The items of knowledge in the questionnaire were adopted from the standardized knowledge questionnaire [17]. The values of I-CVI, S-CVI, intra-class correlation, and Cronbachs alpha coefficient were 0.74, 0.94, 0.99 and 0.93, respectively. Knowledge was assessed with 12 items with the score range of 0–24. The range of responses to the items included incorrect (0 score), I do not know (1 score) and correct (2 score). Scores of 0–12 for weak knowledge, 12–18 for moderate knowledge and 18–24 for desirable knowledge were considered. Higher scores would then indicate higher knowledge.

Prior to this study, the participants completed a checklist about informed consent. Then, the students of both groups completed the questionnaires. Then, the students in the intervention group were provided with an educational intervention inspired by the TTM. One month after the educational intervention, the questionnaires were completed by the students in the intervention and control groups.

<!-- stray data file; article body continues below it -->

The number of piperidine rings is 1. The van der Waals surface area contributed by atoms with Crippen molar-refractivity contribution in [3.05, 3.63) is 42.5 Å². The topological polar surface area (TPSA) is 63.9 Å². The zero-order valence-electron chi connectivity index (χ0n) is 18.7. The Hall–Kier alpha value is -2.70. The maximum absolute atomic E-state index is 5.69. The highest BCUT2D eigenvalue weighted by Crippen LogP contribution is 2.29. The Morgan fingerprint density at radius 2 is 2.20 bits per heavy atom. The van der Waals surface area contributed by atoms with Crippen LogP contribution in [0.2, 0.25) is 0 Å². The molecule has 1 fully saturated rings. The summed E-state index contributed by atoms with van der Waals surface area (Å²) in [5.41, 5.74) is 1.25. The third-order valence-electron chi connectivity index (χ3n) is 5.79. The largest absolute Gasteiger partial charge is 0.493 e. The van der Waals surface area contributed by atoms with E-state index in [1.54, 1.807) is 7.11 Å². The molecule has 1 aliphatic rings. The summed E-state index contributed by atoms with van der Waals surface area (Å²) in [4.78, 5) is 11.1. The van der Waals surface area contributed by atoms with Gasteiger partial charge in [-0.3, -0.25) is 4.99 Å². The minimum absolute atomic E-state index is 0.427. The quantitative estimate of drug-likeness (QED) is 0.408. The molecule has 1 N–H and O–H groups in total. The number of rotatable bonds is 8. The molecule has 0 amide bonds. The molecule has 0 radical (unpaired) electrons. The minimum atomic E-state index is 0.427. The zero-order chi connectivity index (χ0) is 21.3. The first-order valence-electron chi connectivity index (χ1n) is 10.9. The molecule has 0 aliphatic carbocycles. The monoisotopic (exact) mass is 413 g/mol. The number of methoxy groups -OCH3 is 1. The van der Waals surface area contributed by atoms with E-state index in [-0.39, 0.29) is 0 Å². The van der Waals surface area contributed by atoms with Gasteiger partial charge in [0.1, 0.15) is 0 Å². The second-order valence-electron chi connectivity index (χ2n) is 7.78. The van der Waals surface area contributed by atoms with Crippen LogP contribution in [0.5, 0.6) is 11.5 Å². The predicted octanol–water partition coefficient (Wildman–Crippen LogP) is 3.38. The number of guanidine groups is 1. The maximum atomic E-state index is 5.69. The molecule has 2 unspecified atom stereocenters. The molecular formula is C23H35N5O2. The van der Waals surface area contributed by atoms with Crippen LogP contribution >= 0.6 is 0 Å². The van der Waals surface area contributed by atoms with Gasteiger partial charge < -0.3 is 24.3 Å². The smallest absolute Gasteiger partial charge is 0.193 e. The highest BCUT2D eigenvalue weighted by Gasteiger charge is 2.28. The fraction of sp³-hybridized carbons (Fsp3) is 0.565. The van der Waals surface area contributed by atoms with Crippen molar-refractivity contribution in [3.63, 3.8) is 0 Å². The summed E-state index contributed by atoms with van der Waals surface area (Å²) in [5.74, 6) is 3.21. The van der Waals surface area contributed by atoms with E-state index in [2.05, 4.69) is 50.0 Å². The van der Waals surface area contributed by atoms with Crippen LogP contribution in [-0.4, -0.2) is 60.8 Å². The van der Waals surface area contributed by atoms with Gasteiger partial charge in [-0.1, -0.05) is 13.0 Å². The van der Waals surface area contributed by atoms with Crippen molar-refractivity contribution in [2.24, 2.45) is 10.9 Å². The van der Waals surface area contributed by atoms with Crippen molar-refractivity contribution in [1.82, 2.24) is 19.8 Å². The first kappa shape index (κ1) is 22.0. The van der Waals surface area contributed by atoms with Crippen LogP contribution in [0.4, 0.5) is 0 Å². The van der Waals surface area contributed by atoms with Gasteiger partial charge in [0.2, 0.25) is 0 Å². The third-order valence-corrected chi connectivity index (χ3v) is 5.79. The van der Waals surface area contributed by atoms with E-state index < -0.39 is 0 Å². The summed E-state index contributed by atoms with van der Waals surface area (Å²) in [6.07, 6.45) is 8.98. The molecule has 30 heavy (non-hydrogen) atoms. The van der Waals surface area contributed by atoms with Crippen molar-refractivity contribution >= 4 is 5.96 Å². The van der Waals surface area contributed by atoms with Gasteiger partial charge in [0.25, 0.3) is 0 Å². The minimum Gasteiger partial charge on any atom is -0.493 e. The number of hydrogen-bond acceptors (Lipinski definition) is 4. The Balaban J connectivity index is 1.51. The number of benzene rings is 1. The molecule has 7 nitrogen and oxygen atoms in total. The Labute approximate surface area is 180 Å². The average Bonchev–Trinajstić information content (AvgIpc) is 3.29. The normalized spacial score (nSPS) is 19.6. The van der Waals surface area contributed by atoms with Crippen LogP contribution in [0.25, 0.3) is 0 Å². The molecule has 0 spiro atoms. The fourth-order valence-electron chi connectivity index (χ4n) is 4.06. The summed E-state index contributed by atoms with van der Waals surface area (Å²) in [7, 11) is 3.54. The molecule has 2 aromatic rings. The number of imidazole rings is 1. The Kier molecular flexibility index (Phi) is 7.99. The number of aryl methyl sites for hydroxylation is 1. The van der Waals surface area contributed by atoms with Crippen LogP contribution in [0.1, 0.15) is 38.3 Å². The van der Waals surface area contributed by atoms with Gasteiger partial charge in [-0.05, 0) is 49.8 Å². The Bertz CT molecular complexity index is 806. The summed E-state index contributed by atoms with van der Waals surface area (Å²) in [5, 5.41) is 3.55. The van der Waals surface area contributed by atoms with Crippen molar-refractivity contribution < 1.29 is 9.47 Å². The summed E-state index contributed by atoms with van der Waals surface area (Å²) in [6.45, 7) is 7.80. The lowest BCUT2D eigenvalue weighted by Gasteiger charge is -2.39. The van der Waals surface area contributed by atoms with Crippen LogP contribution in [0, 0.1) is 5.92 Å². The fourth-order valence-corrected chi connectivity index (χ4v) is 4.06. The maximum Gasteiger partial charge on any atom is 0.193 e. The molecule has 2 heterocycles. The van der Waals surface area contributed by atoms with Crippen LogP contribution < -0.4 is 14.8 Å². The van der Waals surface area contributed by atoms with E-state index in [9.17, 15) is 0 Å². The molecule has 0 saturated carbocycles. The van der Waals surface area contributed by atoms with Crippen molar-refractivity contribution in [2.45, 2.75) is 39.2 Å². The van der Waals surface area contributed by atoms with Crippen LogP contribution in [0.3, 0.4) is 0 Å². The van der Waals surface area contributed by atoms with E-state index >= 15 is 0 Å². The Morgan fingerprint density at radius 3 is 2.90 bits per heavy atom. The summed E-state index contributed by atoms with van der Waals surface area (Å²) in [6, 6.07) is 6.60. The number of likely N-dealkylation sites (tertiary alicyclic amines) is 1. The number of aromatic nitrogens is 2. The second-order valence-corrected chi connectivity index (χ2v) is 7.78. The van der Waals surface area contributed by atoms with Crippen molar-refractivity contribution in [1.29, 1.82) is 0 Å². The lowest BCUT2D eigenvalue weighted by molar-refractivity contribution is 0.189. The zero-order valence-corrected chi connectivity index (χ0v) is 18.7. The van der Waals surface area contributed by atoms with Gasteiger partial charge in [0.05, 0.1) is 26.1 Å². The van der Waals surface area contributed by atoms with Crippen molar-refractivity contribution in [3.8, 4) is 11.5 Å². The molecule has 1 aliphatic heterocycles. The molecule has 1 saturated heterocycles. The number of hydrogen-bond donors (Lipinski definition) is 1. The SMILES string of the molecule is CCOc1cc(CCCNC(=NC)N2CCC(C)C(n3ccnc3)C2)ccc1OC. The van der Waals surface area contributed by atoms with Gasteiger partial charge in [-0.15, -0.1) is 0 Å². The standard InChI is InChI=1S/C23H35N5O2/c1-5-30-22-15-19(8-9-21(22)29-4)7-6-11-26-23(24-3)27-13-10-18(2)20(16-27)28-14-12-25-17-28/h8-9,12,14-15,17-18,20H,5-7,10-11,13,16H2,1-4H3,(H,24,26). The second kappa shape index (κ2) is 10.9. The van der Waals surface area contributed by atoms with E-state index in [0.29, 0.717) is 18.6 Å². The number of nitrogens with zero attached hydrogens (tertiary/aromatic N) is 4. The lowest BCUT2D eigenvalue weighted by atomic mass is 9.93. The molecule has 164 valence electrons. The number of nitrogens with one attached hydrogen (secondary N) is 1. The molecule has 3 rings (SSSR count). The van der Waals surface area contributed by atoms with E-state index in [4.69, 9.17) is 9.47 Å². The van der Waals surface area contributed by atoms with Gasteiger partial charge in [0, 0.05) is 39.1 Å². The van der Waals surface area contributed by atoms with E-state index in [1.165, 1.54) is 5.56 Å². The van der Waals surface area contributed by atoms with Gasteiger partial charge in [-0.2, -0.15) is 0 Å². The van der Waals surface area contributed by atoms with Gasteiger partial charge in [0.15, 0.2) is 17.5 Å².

Educational intervention

The intervention group was divided into 6 subgroups with 8–9 students. The intervention program was conducted in 4 sessions (each session: 45 min.) for each subgroup. The educational sessions were held for each group of students one day a week considering all the health protocols for the students (i.e. wearing a mask, considering social distance and having sanitizers).

In the intervention program, all the constructs were used directly through the lecture method, and the participatory methods such as question and answer, group discussion, and brainstorming. This program was conducted based on the constructs with low scores assessed in all participants at the beginning of the study. To increase the effectiveness of the program, some slides, pamphlets and posters were also used.